Advice needed: Stay at my biomed research or take a job in clinical research


5+ Year Member
Dec 8, 2010
Hi, this is my first post and I need some advice. I'm currently working a full-time biomedical research position at a large research university while I take the rest of my pre-med reqs (i.e. orgo lab, bio, biochem).

The project/grant my PI hired me for has since dovetailed, and now I'm working on a separate project. I don't believe he'll have enough money to keep me on his staff past July 2011. Recently, I've been offered a clinical research coordinator job where I'll be working on multiple studies with two nurse coordinators.

So my question is what do you think would provide better opportunities down the road? When the time comes I think my interests lay in specializing. My options are:

a) Stick with my current biomed research job and hope I get to stay or look for another job when the time comes.

b) Take the clinical research job because it has better job security

c) Try to work out a hybrid job where I can work both positions (same dept)

I plan on applying summer 2011 which means I would like to work up until I matriculate. Also, I don't believe I will be published with any of the projects I worked on until now. Let me know what you guys think. Thanks!


10+ Year Member
Feb 25, 2009
Welcome to the forum! I would go with what would be a better experience in terms of enjoyment and long-term goals. If you enjoy your work at the biomed lab, continue to do it especially if you think it is likely you can get a publication. Otherwise, clinical research is great - even preferred - for medical school applications. I personally think it'd be impressive to be a research coordinator as well. The best of the three options would to do both if you could. But if I were to choose one, I'd go with whatever I'd be happier to talk about during my interviews. Seems like both good options to me. Good luck!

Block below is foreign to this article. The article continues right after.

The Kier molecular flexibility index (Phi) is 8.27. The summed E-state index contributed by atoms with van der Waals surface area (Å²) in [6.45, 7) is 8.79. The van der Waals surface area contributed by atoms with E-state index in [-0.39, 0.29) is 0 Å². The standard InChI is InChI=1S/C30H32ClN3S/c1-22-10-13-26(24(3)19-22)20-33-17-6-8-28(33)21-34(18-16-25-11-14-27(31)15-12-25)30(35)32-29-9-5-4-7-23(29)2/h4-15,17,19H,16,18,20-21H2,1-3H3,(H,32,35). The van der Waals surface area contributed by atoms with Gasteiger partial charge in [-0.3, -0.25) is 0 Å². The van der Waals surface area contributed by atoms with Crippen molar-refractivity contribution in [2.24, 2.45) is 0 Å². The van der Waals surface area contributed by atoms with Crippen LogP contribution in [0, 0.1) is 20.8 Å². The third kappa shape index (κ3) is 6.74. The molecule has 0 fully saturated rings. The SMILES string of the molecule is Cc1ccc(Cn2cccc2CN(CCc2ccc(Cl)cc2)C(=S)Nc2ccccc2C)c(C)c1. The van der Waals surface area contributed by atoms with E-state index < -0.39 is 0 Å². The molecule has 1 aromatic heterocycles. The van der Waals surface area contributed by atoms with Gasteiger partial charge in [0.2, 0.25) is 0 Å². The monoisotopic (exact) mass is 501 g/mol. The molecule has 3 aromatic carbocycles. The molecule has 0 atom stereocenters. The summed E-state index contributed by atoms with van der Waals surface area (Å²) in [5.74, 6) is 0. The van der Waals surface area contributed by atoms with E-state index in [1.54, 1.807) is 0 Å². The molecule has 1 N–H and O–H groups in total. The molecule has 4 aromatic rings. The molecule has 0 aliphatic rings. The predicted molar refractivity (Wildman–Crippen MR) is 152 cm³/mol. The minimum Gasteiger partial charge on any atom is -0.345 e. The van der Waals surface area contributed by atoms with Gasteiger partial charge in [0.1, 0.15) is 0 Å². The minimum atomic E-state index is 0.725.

10+ Year Member
Oct 18, 2008
Welcome to the forum! I would go with what would be a better experience in terms of enjoyment and long-term goals.

I second this. If you're going to be spending a decent amount of time in this lab, make sure you like what you're going to be doing/like the people you are working with, because that's going to make a bigger difference over the long run. I don't think that there will be a significant difference in how adcoms view either type of research.


10+ Year Member
Aug 15, 2007
Medical Student
What do you mean by dovetailed and he won't have money to keep you on beyond July 2011. Is this on the scale of his R01 did not get renewed and he's in jeopardy of losing his whole lab or a project got cancelled/private donor fell through and he just doesn't have the extra funding to keep you on while the other 10 people in the lab aren't affected? Worst case scenario, can you afford to be unemployed for a year while you apply?

Once a lab starts losing major funding to the point where they have to start cutting staff, it can lead to a slow decline that's hard to recover from. Less grants now -> fewer experiments -> harder to get grants in the future -> even less money. While this is more of an issue for grad students and poctdocs since lab techs/RAs can move around much easier, I would at least keep an eye out for any rumors and quietly ask around the department for openings if you do decide to stay in the same field.